MSTRCLSSNOTEXT.jpg

MSTRCLSS

noah mintz unfucks mastering

IMMERSIVE AUDIO

By Noah Mintz, Senior Mastering Engineer, Lacquer Channel Mastering & Railtown Mastering

I attended the AES Immersive conference and here’s my takeaway;


Immersive content cannot be mastered. At least not yet and not how we traditionally view mastering. This is more than evident if you listen to, for example, the ATMOS mix of Ed Sheeran - Overpass Graffiti from his new album. The ATMOS version sounds completely different from the stereo version. Not just the mix but the sounds of the instrumentation. It’s not necessarily worse but like Justin Bieber and Kid Leroy's Stay, the ATMOS version lacks the sonic impact of the stereo version.

If there ever was a case for the importance of mastering, immersive audio for music is making it. We’ve been listening to professionally mastered music for the past 60 years. There is a reason why 90% of all the songs in the top 100 of all genres, save classical, have known professional mastering engineers and studio credits. Mastering is important for the enjoyment of music. Of course, I’m biased on this but by listening to the immersive and stereo versions back-to-back, this becomes self-evident.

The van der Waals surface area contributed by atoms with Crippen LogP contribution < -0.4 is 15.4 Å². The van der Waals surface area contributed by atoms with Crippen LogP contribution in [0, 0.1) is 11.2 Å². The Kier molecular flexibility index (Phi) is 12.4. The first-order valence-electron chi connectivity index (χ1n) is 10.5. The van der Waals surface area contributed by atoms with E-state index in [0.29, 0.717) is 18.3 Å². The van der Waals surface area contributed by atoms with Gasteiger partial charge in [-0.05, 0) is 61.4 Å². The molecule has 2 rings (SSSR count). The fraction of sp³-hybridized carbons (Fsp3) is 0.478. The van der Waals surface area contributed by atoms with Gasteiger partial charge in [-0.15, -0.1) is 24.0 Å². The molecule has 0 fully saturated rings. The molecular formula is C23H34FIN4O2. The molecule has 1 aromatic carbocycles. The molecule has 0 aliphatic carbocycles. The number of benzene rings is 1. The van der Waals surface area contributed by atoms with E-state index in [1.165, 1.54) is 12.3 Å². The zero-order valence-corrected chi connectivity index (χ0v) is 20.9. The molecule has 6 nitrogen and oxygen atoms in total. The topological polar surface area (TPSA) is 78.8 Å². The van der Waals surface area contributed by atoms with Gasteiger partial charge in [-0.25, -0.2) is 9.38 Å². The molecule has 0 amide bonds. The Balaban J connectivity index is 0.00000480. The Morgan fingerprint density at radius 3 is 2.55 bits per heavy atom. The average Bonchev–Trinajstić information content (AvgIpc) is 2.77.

Old white guys are into immersive audio technology. I see the irony of me writing this as I’m an old white guy, it would just have been nice to see AES including some more people of colour and women in the conference. I want to hear those voices. If this technology is to be adopted widely by audio engineers and ultimately consumers it can’t just be propagated by the same oldboy nerdy audio engineer club.